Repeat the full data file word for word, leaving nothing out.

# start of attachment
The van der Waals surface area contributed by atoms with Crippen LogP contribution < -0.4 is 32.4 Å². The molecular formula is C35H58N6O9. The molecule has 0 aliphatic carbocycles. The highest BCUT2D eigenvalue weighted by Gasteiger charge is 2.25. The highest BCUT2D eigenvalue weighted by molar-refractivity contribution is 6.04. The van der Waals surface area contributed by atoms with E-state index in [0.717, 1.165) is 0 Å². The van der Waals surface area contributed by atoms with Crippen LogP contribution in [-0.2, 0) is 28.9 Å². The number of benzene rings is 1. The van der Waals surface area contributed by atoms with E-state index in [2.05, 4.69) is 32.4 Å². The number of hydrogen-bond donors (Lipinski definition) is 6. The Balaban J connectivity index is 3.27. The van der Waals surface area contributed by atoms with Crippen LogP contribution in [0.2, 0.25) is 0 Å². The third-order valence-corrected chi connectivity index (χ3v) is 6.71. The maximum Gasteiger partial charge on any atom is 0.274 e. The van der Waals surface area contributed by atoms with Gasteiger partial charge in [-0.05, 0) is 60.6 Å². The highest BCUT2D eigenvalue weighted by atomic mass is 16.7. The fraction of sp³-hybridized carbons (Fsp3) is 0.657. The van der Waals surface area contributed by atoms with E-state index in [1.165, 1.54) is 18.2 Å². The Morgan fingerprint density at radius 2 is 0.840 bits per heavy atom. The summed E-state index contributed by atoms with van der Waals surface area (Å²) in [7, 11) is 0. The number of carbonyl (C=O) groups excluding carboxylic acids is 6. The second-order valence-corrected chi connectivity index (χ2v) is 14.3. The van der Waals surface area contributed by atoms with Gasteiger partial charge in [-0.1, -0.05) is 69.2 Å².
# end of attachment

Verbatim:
The van der Waals surface area contributed by atoms with Crippen LogP contribution < -0.4 is 32.4 Å². The molecular formula is C35H58N6O9. The molecule has 0 aliphatic carbocycles. The highest BCUT2D eigenvalue weighted by Gasteiger charge is 2.25. The highest BCUT2D eigenvalue weighted by molar-refractivity contribution is 6.04. The van der Waals surface area contributed by atoms with E-state index in [0.717, 1.165) is 0 Å². The van der Waals surface area contributed by atoms with Crippen LogP contribution in [-0.2, 0) is 28.9 Å². The number of benzene rings is 1. The van der Waals surface area contributed by atoms with E-state index in [2.05, 4.69) is 32.4 Å². The number of hydrogen-bond donors (Lipinski definition) is 6. The Balaban J connectivity index is 3.27. The van der Waals surface area contributed by atoms with Crippen LogP contribution in [0.2, 0.25) is 0 Å². The third-order valence-corrected chi connectivity index (χ3v) is 6.71. The maximum Gasteiger partial charge on any atom is 0.274 e. The van der Waals surface area contributed by atoms with Gasteiger partial charge in [-0.05, 0) is 60.6 Å². The highest BCUT2D eigenvalue weighted by atomic mass is 16.7. The fraction of sp³-hybridized carbons (Fsp3) is 0.657. The van der Waals surface area contributed by atoms with E-state index in [1.165, 1.54) is 18.2 Å². The Morgan fingerprint density at radius 2 is 0.840 bits per heavy atom. The summed E-state index contributed by atoms with van der Waals surface area (Å²) in [7, 11) is 0. The number of carbonyl (C=O) groups excluding carboxylic acids is 6. The second-order valence-corrected chi connectivity index (χ2v) is 14.3. The van der Waals surface area contributed by atoms with Gasteiger partial charge in [-0.1, -0.05) is 69.2 Å².